"Consumers need to be wary of the quality of ginseng supplements" said Tod Cooperman, MD, President of ConsumerLab.com. "People should also recognize that there is enormous variation in the amount of ginsenosides—key ginseng compounds -- in marketed supplements. We found most products to provide approximately 10 to 40 mg of ginsenosides per day, but some yielded much higher amounts, including one that delivered a whopping 304 mg. We are not aware of human studies with the higher amounts. The effects might certainly differ from one product to another."

The full report on ginseng and reviews of other popular types of supplements are available from www.consumerlab.com. Subscription to ConsumerLab.com is available online. The company is privately held and based in Westchester, New York. It has no ownership from, or interest in, companies that manufacture, distribute, or sell consumer products.

Why anecdotal evidence in alternative medicine cannot be trusted


Bob Lloyd

We always hear lots of anecdotes about alternative medicine working wonders but there are good reasons why they can't be trusted.

Anecdotes described what a person thinks happened to them and also how they feel about it, so when the anecdote concerns some alternative medicine or therapy, we have to look at little deeper to see if it can be trusted.

Anecdotes can be wrong

Think about the different accounts that observers will give of a car accident or a crime. There will be as many different accounts as there are people and some of the accounts will agree in some details and differ in others, even though they all saw the same event. Why is this?

People will notice different things, be drawn to different details, and their memories will be different too. Some aspects of what they see will resonate with strong feelings they have, or will be associated with other events which have significance for them. Police investigators know only too well that what constitutes reliable evidence needs some sort of confirmation. "It was him!" always gets a follow-up question: "Are you 100% certain?"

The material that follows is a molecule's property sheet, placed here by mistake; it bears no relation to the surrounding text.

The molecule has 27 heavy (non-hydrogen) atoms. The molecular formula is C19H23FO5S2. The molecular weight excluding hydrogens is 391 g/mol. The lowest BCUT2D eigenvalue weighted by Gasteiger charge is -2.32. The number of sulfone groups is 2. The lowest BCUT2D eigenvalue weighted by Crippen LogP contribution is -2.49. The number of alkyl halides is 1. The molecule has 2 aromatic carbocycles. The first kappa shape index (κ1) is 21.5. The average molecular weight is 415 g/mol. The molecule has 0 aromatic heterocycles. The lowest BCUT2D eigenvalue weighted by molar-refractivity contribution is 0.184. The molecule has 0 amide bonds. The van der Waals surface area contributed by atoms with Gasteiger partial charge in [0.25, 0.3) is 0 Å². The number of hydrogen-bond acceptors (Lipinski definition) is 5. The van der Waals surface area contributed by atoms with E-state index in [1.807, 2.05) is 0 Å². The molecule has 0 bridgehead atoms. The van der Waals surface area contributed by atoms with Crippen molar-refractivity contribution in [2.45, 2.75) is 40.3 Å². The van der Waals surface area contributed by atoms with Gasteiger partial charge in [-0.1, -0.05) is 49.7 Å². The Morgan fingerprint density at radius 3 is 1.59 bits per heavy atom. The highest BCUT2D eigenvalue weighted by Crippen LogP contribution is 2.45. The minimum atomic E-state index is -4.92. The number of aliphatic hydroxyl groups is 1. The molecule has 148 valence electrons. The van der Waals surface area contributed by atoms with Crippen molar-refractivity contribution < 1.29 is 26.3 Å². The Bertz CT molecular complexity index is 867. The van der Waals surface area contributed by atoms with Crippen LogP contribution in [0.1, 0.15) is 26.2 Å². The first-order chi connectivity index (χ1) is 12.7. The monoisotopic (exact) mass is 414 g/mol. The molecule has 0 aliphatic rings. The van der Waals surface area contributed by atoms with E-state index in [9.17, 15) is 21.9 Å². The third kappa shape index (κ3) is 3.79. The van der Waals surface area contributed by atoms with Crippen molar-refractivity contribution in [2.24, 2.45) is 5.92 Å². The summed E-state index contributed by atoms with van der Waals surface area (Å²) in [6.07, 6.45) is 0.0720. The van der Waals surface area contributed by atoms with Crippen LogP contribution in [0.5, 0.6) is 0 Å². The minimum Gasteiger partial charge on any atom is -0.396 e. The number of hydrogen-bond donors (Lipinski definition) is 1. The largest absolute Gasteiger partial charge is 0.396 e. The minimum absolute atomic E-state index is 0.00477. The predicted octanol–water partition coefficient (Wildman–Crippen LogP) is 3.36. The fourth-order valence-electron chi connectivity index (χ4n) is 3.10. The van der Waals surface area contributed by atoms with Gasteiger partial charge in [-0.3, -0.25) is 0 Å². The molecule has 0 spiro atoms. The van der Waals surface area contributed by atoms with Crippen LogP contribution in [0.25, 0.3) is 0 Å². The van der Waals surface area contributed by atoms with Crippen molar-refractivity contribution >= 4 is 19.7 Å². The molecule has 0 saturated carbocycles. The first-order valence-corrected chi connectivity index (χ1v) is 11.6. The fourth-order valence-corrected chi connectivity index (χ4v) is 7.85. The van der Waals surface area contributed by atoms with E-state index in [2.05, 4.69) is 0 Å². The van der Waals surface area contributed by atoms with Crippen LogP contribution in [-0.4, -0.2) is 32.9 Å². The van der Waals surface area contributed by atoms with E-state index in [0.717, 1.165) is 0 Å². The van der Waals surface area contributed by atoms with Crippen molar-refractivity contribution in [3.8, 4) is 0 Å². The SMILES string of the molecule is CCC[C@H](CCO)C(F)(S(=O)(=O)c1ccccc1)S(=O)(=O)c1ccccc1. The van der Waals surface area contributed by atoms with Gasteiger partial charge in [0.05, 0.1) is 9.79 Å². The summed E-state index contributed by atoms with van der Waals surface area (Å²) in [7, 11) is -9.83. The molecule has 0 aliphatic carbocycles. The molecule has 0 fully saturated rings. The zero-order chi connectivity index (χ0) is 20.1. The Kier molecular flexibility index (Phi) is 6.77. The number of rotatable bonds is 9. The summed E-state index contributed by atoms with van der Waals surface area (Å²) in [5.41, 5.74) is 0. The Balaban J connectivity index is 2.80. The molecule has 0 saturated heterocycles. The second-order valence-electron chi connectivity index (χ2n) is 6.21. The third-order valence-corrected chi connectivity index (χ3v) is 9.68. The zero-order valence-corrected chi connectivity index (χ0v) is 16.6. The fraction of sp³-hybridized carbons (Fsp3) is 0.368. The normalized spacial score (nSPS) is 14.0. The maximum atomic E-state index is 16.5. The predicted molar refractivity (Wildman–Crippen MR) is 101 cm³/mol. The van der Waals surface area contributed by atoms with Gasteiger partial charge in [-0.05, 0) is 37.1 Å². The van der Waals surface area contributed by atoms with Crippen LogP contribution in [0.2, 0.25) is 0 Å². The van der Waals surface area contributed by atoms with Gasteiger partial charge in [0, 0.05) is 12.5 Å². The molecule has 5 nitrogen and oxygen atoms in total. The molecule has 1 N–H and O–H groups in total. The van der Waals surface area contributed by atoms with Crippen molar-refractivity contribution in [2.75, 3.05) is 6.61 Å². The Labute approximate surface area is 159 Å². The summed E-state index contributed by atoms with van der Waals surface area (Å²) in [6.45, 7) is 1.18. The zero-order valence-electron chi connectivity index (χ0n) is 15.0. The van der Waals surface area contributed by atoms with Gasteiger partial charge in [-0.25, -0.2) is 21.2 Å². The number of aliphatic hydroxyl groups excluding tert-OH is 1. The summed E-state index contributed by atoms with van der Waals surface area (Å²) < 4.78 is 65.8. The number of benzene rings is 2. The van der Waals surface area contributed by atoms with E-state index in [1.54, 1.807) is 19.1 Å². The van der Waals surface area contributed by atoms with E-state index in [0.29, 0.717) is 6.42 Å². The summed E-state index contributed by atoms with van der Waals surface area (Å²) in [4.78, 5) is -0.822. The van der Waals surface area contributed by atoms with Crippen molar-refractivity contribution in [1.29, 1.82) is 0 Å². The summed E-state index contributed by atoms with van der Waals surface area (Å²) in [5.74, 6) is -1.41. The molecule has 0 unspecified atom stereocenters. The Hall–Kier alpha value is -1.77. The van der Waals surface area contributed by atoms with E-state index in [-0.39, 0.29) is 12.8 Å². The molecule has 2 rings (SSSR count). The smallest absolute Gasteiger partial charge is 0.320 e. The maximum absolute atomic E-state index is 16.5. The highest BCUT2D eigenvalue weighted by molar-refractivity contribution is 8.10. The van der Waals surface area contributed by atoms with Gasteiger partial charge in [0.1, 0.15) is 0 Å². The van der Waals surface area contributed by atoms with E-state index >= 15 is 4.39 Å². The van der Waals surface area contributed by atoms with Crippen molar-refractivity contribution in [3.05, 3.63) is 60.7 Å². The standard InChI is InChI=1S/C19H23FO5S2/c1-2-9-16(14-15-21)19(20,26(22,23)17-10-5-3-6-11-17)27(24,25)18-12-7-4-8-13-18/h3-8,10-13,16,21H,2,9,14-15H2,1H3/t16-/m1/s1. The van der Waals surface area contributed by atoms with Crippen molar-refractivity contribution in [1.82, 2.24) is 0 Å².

In law, we automatically consider the idea of doubt because our impressions of what happened can be inaccurate. We can be fooled and even fool ourselves. And the same is true of anecdotes that we hear about alternative medicine and alternative therapy. It isn't that people are deliberately misleading either themselves or us, simply that they can be mistaken.

Confirmation Bias

When we have bought something, we want to convince ourselves that the decision to buy it was right. We stress to ourselves the advantages we get and underestimate the negative side. Anything that supports the decision to buy it is given more weight than any perceived disadvantages. That's confirmation bias.

It works in arguments too. When we are trying to make a case, we stress the positives which support the case and underestimate the negatives.

It's a well-known phenomenon and affects all of us, including scientists. If scientists gave unreasonable weight to some evidence and avoided thinking about other evidence, then the results would be skewed and we'd get an inaccurate picture of how the world works. The results of science would become progressively less reliable.

So it is important to avoid confirmation bias. In science, we organise experiments that are designed to be completely independent of the views of the scientists involved.

These experiments produce independently verifiable evidence which others can duplicate. Science is the way we can avoid fooling ourselves.

Anecdotes make specific assumptions

If someone who has been to a homeopath or some other alternative practitioner and claims that a particular condition improved with the treatment, they are making some important associations.

They are suggesting that the treatment directly affected the condition they presented with, and also that the effect was to cure or alleviate the condition. In their experience, they didn't feel well before the treatment and felt well after the treatment. So, they conclude, the treatment worked.